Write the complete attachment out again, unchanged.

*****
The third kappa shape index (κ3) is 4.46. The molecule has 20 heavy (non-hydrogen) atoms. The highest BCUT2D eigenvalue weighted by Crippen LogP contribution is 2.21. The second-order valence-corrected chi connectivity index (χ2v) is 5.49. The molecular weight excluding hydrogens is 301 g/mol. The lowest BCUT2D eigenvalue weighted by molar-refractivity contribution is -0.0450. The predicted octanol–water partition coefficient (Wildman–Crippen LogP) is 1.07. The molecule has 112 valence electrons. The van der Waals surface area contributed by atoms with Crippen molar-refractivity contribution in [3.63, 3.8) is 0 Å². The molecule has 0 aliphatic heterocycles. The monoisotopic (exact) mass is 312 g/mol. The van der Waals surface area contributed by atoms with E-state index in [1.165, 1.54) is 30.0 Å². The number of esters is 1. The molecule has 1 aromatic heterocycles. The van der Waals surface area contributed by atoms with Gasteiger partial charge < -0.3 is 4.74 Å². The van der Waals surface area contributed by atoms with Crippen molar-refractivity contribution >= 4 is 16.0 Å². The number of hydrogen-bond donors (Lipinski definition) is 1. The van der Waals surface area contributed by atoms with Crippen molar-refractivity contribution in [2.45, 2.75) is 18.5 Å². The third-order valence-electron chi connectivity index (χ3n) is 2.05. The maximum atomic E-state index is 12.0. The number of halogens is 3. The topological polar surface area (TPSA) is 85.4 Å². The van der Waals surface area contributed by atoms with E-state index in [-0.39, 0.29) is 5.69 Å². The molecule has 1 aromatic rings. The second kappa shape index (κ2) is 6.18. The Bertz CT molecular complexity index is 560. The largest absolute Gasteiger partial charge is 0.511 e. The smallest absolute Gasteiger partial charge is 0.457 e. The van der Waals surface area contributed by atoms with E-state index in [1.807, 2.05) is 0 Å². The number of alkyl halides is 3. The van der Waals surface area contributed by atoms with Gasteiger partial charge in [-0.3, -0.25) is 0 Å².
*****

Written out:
The third kappa shape index (κ3) is 4.46. The molecule has 20 heavy (non-hydrogen) atoms. The highest BCUT2D eigenvalue weighted by Crippen LogP contribution is 2.21. The second-order valence-corrected chi connectivity index (χ2v) is 5.49. The molecular weight excluding hydrogens is 301 g/mol. The lowest BCUT2D eigenvalue weighted by molar-refractivity contribution is -0.0450. The predicted octanol–water partition coefficient (Wildman–Crippen LogP) is 1.07. The molecule has 112 valence electrons. The van der Waals surface area contributed by atoms with Crippen molar-refractivity contribution in [3.63, 3.8) is 0 Å². The molecule has 0 aliphatic heterocycles. The monoisotopic (exact) mass is 312 g/mol. The van der Waals surface area contributed by atoms with E-state index in [1.165, 1.54) is 30.0 Å². The number of esters is 1. The molecule has 1 aromatic heterocycles. The van der Waals surface area contributed by atoms with Gasteiger partial charge < -0.3 is 4.74 Å². The van der Waals surface area contributed by atoms with Crippen molar-refractivity contribution >= 4 is 16.0 Å². The number of hydrogen-bond donors (Lipinski definition) is 1. The van der Waals surface area contributed by atoms with Crippen molar-refractivity contribution in [2.45, 2.75) is 18.5 Å². The third-order valence-electron chi connectivity index (χ3n) is 2.05. The maximum atomic E-state index is 12.0. The number of halogens is 3. The topological polar surface area (TPSA) is 85.4 Å². The van der Waals surface area contributed by atoms with E-state index in [-0.39, 0.29) is 5.69 Å². The molecule has 1 aromatic rings. The second kappa shape index (κ2) is 6.18. The Bertz CT molecular complexity index is 560. The largest absolute Gasteiger partial charge is 0.511 e. The smallest absolute Gasteiger partial charge is 0.457 e. The van der Waals surface area contributed by atoms with E-state index in [1.807, 2.05) is 0 Å². The number of alkyl halides is 3. The van der Waals surface area contributed by atoms with Gasteiger partial charge in [-0.3, -0.25) is 0 Å².